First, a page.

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Original Issue


Handicapping is a chancy business under the best of circumstances, but picking the winners at an event like the Olympic Games, with more than 120 nations and 9,000 athletes competing, is an exercise that would confound a Nathan Detroit. Still...on page 55 are our selections.

The choices are largely the work of one person, a perceptive, resolute and—all things considered—courageous woman named Anita Verschoth, who is now in Munich as a member of SI's reportorial/photographic team. She arrived at her choices with the help of interviews with coaches and experts around the world, 867 pounds of clippings and what she calls "some very strong opinions of my own." Her opinions, it should be explained, are buttressed by her experiences at five previous Olympiads—two Summer and three Winter Games.

Tokyo in 1964 was her first Summer Olympics. There we learned what a quick mind and pair of feet she has. To the quadrennial problem of getting enough press passes, for instance. Verschoth in Tokyo took a refreshingly direct approach. She would arrive credential-less at the Olympic Village gate each morning, bow deeply to the Japanese guard and, when she got a return bow, sprint past. On another occasion in Tokyo she wore a sweat suit as a disguise to gain access to the village (the only problem was that when she tried to leave after curfew that night she was held up by a guard).

She has something else going for her in Munich: she speaks the language like a native. In fact, having been born in Krefeld, near Düsseldorf, she is a native, though she emigrated to the United States 10 years ago and now makes her home in New York. (Photographer Heinz Kluetmeier, born in Berlin but now living near Milwaukee, is a second member of the SI team who spricht Deutsch. Most of the others in Munich, including Senior Editor Gilbert Rogin, make do with guttural pronunciations of English.)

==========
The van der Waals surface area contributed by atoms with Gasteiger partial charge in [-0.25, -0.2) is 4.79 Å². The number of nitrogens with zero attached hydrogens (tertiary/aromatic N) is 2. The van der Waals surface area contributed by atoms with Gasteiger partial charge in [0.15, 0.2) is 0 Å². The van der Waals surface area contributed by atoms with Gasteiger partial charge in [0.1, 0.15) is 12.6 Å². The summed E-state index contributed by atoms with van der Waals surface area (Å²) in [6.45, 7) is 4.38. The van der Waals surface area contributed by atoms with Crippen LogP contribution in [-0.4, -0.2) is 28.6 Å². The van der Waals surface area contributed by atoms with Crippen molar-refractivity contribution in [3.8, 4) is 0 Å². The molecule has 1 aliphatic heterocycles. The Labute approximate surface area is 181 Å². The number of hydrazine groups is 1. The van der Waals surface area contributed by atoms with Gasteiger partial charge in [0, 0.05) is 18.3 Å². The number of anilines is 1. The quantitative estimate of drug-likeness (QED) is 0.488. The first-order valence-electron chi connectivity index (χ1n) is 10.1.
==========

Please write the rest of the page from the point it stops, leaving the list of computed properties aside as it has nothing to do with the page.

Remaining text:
Apart from Verschoth's good contacts and good instincts in track and field (she picked Steve Prefontaine in the 5,000 meters because "I just believe in him"), Anita is in many ways an expert in her own right. She has covered the sport for 12 years and is a runner—O.K., a jogger—herself. She worked under the tutelage of Mihaly Igloi, coach of the Hungarian team in Melbourne in 1956 and now coach of the Greek team in Munich.

She finds the Olympic setting conducive to obtaining good stories. In the unfamiliar surroundings, the athletes are more willing to sit and rap for a few minutes. "Like me, they are tourists until the competition begins." explains Anita. "We have much in common, so they talk." Once she has them talking, she can usually dig out what is really on their minds. "Sometimes they can't seem to express it, what is motivating them, for example."

After Munich, Verschoth plans a sharp change of pace. She will travel to Nepal to join an expedition to the 18,000-foot level of Mount Everest, where nobody will be able to second-guess her Olympic picks. Are you listening, Nathan Detroit?